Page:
Friday, July 27, 2018

Kiyoshi Kurosawa’s Yocho (Foreboding) played Japan Cuts 2018

Kiyoshi Kurosawa’s YOCHO (Foreboding) is a second trip to the well that gave us Kurosawa’s previous BEFOE WE VANISH. This time Kurosawa enlisted Tomohiro Maekawa the writer of the source play for the two films to help him craft this story of the first stages of an alien invasion.

Conceived as a TV series companion to the earlier film it was then cut together and over an hour of material was removed. The editing is so well done that I would be hard pressed to know that it was ever five separate episodes, or that anything was missing. This film plays as companion/prequel/riff/meditation on the earlier film and its concepts.

The film follows a woman who finds herself dancing at the point of an alien invasion, though he doesn’t know it at first. First a co-worker is afraid to go home. She warns there is a ghost there. It turns out the woman doesn’t recognize her father and has lost all concept of what a family is. Next her husband is acting a little weird, as is her boss at work. I’ll leave it for you to see how it goes together.

More leisurely paced than the earlier film and drifting in and out of nooks not investigated in the previous film YOCHO has some food for thought. What the aliens are doing (stealing concepts) makes for interesting post screening discussions. I saw this film at Japan Cuts with friend and Unseen Films writer Joe Bendel, and our walk back to the subway was one long talk about the film and it’s ideas.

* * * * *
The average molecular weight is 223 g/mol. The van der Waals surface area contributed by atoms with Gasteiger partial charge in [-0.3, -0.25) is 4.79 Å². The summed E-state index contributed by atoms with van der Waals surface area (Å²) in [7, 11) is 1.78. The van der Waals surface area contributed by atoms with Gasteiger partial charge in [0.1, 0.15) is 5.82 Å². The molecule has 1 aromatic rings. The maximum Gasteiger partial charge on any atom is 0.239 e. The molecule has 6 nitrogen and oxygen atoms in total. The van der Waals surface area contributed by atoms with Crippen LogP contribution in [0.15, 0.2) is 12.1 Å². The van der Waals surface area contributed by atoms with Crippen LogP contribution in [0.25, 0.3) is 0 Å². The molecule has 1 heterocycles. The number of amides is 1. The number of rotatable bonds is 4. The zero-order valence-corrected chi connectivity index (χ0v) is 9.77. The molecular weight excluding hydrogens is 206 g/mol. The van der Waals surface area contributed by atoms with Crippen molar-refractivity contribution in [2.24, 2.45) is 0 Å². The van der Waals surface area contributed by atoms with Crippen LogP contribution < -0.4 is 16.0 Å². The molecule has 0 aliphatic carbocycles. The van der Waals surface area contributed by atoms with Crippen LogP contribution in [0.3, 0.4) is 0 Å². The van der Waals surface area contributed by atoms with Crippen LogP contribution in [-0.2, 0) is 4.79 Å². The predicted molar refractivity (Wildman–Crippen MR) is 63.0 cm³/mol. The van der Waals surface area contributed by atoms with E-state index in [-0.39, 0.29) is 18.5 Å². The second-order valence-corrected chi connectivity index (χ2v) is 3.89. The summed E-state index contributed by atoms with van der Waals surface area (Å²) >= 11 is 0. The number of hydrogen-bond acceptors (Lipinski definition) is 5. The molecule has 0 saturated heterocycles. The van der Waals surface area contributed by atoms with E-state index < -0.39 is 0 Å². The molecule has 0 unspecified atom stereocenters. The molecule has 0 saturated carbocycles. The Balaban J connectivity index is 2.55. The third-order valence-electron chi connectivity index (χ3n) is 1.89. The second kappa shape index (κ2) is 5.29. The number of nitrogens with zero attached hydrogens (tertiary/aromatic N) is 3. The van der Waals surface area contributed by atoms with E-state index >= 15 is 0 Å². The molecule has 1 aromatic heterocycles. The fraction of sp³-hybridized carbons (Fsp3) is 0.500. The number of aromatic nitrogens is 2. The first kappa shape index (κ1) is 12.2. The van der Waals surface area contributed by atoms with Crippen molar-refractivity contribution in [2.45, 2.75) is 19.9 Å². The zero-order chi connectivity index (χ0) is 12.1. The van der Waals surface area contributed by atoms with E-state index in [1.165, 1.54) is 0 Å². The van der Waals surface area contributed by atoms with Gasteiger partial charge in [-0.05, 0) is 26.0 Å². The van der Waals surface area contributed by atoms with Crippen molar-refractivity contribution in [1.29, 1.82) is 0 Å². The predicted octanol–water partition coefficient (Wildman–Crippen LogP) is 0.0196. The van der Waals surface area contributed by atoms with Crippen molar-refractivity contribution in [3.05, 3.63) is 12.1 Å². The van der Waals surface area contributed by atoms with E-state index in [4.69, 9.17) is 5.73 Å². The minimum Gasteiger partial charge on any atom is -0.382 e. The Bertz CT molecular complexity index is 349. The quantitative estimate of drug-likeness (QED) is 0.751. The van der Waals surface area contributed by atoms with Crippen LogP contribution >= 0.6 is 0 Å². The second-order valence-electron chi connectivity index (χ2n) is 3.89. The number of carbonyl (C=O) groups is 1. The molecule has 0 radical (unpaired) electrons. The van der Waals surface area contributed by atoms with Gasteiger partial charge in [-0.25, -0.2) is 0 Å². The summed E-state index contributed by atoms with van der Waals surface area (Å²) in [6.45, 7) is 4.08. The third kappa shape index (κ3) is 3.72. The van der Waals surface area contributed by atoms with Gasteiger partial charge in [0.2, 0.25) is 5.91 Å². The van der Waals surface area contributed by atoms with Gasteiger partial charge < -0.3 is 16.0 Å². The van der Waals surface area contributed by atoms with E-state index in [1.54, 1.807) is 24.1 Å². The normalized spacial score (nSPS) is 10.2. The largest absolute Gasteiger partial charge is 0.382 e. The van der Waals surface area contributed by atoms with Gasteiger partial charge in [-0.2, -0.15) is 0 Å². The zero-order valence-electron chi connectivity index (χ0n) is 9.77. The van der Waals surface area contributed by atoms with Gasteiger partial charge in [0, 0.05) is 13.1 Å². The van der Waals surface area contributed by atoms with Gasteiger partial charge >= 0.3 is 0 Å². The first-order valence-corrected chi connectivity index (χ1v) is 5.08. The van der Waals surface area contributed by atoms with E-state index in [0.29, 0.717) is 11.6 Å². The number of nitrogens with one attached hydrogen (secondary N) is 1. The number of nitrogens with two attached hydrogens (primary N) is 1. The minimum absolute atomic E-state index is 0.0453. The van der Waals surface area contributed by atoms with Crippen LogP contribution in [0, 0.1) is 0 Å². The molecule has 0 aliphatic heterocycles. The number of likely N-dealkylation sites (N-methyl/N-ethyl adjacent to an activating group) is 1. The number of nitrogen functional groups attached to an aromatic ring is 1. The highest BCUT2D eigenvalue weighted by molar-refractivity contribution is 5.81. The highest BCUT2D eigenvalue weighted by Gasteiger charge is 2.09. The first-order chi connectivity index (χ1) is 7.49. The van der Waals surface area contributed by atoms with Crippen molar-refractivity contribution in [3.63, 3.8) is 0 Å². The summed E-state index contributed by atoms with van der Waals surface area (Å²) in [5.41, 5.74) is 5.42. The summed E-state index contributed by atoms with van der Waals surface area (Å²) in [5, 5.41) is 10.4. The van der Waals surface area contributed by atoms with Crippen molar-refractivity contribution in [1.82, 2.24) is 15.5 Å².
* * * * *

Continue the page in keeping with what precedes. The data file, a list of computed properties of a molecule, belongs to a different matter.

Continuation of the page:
The problem for me is that this time out the 140 minute run time, and a structure that started as a multipart TV series causes the film to drag. Things loop around to fill time. With time to fill our minds begin to wander and the problems with the plot and even the basic flaw of the alien theft of “concept” rears its ugly head. How can you steal a concept when one concept is tied to all the others we hold. How can you understand say the idea of family if you don’t understand all that goes with it. Even the notion of hatred doesn’t work if you don’t know what all the other emotions are. It got so bad that I was wondering why the aliens were doing it since it makes no sense (never mind that it is handled in BEFORE WE VANISH) in the context of this film.

Additionally it’s clear that the budget was minimal with most of the film taking place in mostly empty locations with only the main cast. The city where the action takes place is pretty much a ghost town before the aliens show up with people only showing up if a scene calls for it. It is really noticeable when the otherwise surprisingly empty hospital develops a huge crowd in the lobby for a single scene where the alien doctor walks though and causes everyone to collapse. The scene brought roars of laughter from the audience at the Japan Society for any number of reasons.

While not a bad film, it never rose above being just OK for me. Having seen a good chunk of Kurosawa’s other films I would consider this one of his minor films or one of his doodles where he farts around with a concept to see where it goes. While any of his lesser films is better than most directors best films, so I’m glad I saw it, but at the same time it isn’t anything I need see again.

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